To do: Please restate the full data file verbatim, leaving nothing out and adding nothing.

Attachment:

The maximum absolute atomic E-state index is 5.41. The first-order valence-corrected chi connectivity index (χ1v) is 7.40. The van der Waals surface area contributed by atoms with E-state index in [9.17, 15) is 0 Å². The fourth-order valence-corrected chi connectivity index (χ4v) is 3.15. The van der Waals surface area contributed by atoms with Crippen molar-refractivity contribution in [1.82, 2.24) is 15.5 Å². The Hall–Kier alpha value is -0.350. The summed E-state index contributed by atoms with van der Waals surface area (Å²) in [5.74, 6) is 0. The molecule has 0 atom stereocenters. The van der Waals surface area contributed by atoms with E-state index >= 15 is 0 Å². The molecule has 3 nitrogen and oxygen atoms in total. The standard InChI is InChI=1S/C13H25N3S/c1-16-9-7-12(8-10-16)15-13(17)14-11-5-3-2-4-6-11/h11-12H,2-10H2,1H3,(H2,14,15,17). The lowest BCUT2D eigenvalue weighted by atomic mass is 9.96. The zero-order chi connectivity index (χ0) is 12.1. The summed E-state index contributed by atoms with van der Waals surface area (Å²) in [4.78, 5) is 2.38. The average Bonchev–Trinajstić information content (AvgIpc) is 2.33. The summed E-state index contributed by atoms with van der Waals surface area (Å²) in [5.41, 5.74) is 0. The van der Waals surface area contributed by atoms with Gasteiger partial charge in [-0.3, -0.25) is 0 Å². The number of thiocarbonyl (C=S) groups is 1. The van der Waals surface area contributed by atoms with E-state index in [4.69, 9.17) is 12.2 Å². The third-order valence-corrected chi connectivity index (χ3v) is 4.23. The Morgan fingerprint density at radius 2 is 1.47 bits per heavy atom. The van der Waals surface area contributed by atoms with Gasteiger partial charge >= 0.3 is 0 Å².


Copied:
The maximum absolute atomic E-state index is 5.41. The first-order valence-corrected chi connectivity index (χ1v) is 7.40. The van der Waals surface area contributed by atoms with E-state index in [9.17, 15) is 0 Å². The fourth-order valence-corrected chi connectivity index (χ4v) is 3.15. The van der Waals surface area contributed by atoms with Crippen molar-refractivity contribution in [1.82, 2.24) is 15.5 Å². The Hall–Kier alpha value is -0.350. The summed E-state index contributed by atoms with van der Waals surface area (Å²) in [5.74, 6) is 0. The molecule has 0 atom stereocenters. The van der Waals surface area contributed by atoms with E-state index >= 15 is 0 Å². The molecule has 3 nitrogen and oxygen atoms in total. The standard InChI is InChI=1S/C13H25N3S/c1-16-9-7-12(8-10-16)15-13(17)14-11-5-3-2-4-6-11/h11-12H,2-10H2,1H3,(H2,14,15,17). The lowest BCUT2D eigenvalue weighted by atomic mass is 9.96. The zero-order chi connectivity index (χ0) is 12.1. The summed E-state index contributed by atoms with van der Waals surface area (Å²) in [4.78, 5) is 2.38. The average Bonchev–Trinajstić information content (AvgIpc) is 2.33. The summed E-state index contributed by atoms with van der Waals surface area (Å²) in [5.41, 5.74) is 0. The van der Waals surface area contributed by atoms with Gasteiger partial charge in [-0.3, -0.25) is 0 Å². The number of thiocarbonyl (C=S) groups is 1. The van der Waals surface area contributed by atoms with E-state index in [4.69, 9.17) is 12.2 Å². The third-order valence-corrected chi connectivity index (χ3v) is 4.23. The Morgan fingerprint density at radius 2 is 1.47 bits per heavy atom. The van der Waals surface area contributed by atoms with Gasteiger partial charge >= 0.3 is 0 Å².